Boeing Co. (BA)  shares flew higher after UBS said it sees 50% upside for the stock.

"We believe Boeing shares carry the best upside in the sector with much of the cash growth and margin expansion story set to be unlocked with our $31 per share [free cash flow estimate for 2020]," which is 15% ahead of consensus, analyst Myles Walton wrote in an Aug. 15 note after assuming the Swiss bank's coverage of the stock.

While short-term concerns, such as the potential for trade tariffs and 737 supplier issues, could result in pullbacks, investors should see those as "attractive buying opportunities," Walton said.

UBS set its price target for Boeing shares at $515 and issued a Buy rating on the stock.

Shares of Boeing rose 3.2% to $342.31 as trading opened Thursday on the New York Stock Exchange.

The UBS analyst noted that the primary driver for Boeing's commercial plane segment will be air traffic growth, and traffic growth is running higher than the long-term expectations of 4.8%. Sales of commercial airplanes contribute to 60% of Boeing's earnings and 70% of its cash, UBS said.

Even though the commercial plane segment is critical to earnings, investors are overlooking the upside to the aftermarket service contracts, Walton said.

Boeing expects its global services business to be a $50 billion-a-year business over a five- to 10-year time frame, Chief Executive Officer Dennis Muilenburg told TheStreet's Brian Sozzi on a July conference call with analysts and members of the media. Muilenburg also saidhe views space as a growth opportunity through Boeing's satellites and deep space/low Earth orbit products.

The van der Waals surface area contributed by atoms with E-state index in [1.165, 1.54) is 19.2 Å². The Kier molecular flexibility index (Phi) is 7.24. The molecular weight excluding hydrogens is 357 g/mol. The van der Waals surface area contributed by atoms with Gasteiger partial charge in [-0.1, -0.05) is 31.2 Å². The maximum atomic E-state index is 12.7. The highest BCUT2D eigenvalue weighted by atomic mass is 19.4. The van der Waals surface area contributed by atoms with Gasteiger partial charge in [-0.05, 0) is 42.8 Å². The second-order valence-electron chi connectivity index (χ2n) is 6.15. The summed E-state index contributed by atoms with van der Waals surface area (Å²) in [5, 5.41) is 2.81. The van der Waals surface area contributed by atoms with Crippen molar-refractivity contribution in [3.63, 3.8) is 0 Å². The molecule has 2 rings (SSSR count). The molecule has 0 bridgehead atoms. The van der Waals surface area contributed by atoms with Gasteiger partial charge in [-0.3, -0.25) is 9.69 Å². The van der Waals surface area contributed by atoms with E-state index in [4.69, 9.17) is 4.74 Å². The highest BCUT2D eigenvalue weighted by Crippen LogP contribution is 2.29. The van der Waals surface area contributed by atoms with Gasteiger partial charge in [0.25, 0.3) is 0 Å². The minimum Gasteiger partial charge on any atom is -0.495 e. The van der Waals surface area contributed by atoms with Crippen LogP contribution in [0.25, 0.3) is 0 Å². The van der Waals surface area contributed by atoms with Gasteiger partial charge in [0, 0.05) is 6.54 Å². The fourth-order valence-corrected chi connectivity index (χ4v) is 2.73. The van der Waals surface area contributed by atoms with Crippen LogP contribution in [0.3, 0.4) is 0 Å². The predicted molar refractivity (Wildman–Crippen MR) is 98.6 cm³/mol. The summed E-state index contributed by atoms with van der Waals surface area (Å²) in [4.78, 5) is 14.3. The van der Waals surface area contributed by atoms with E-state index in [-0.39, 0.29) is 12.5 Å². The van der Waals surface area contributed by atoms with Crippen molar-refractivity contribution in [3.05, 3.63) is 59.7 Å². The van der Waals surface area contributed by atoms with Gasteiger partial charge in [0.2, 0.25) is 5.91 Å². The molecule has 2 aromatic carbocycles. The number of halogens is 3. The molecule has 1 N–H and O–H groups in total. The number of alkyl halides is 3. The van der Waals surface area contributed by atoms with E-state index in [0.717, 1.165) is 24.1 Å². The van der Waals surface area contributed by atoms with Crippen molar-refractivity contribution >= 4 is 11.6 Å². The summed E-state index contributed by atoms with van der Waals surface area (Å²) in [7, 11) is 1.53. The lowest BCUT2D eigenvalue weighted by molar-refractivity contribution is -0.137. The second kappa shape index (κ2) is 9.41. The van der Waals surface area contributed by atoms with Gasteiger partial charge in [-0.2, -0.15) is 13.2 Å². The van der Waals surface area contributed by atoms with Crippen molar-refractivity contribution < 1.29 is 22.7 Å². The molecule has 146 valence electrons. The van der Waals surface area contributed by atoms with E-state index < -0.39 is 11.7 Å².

UBS thinks Muilenburg's estimate of $50 billion a year in service contracts is a tad ambitious, but Walton still believes the services business could be worth $35 billion to $40 billion by the mid-2020s.

Muilenburg plans to build the services business by mainly investing in units it already operates, which it calls organic, as well as by making acquisitions outside the company, which it calls inorganic.

"Where it makes sense, we'll compliment [organic investments] with inorganic investments," Muilenburg said. "We clearly see acquisitions as a bolt-on compliment to what is primarily an organic investment strategy."

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